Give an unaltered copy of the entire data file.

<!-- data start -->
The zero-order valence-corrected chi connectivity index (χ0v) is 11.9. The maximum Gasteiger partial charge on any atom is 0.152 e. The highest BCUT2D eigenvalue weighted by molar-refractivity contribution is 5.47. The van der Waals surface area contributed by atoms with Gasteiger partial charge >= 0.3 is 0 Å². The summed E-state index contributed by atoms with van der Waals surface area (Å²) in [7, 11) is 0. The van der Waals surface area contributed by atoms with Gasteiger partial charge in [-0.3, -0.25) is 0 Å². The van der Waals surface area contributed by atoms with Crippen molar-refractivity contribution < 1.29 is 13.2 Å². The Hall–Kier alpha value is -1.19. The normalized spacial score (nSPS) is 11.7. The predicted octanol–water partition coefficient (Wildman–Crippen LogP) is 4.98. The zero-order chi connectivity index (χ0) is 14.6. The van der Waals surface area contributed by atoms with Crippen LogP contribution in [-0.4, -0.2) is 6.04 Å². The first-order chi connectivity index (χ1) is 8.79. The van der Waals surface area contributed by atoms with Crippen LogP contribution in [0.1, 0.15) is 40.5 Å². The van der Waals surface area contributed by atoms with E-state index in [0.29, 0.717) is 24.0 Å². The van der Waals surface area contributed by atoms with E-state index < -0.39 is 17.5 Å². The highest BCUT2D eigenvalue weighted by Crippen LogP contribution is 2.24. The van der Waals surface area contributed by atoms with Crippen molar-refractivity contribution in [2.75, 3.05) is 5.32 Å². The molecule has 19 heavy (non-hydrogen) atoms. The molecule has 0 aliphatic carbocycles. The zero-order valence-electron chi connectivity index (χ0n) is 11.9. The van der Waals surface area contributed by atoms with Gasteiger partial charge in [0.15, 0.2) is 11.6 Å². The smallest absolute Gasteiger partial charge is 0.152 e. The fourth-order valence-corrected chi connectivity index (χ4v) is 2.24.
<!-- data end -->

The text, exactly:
The zero-order valence-corrected chi connectivity index (χ0v) is 11.9. The maximum Gasteiger partial charge on any atom is 0.152 e. The highest BCUT2D eigenvalue weighted by molar-refractivity contribution is 5.47. The van der Waals surface area contributed by atoms with Gasteiger partial charge >= 0.3 is 0 Å². The summed E-state index contributed by atoms with van der Waals surface area (Å²) in [7, 11) is 0. The van der Waals surface area contributed by atoms with Gasteiger partial charge in [-0.3, -0.25) is 0 Å². The van der Waals surface area contributed by atoms with Crippen molar-refractivity contribution < 1.29 is 13.2 Å². The Hall–Kier alpha value is -1.19. The normalized spacial score (nSPS) is 11.7. The predicted octanol–water partition coefficient (Wildman–Crippen LogP) is 4.98. The zero-order chi connectivity index (χ0) is 14.6. The van der Waals surface area contributed by atoms with Crippen LogP contribution in [-0.4, -0.2) is 6.04 Å². The first-order chi connectivity index (χ1) is 8.79. The van der Waals surface area contributed by atoms with Crippen LogP contribution in [0.1, 0.15) is 40.5 Å². The van der Waals surface area contributed by atoms with E-state index in [0.29, 0.717) is 24.0 Å². The van der Waals surface area contributed by atoms with E-state index < -0.39 is 17.5 Å². The highest BCUT2D eigenvalue weighted by Crippen LogP contribution is 2.24. The van der Waals surface area contributed by atoms with Crippen molar-refractivity contribution in [2.75, 3.05) is 5.32 Å². The molecule has 19 heavy (non-hydrogen) atoms. The molecule has 0 aliphatic carbocycles. The zero-order valence-electron chi connectivity index (χ0n) is 11.9. The van der Waals surface area contributed by atoms with Gasteiger partial charge in [0.15, 0.2) is 11.6 Å². The smallest absolute Gasteiger partial charge is 0.152 e. The fourth-order valence-corrected chi connectivity index (χ4v) is 2.24.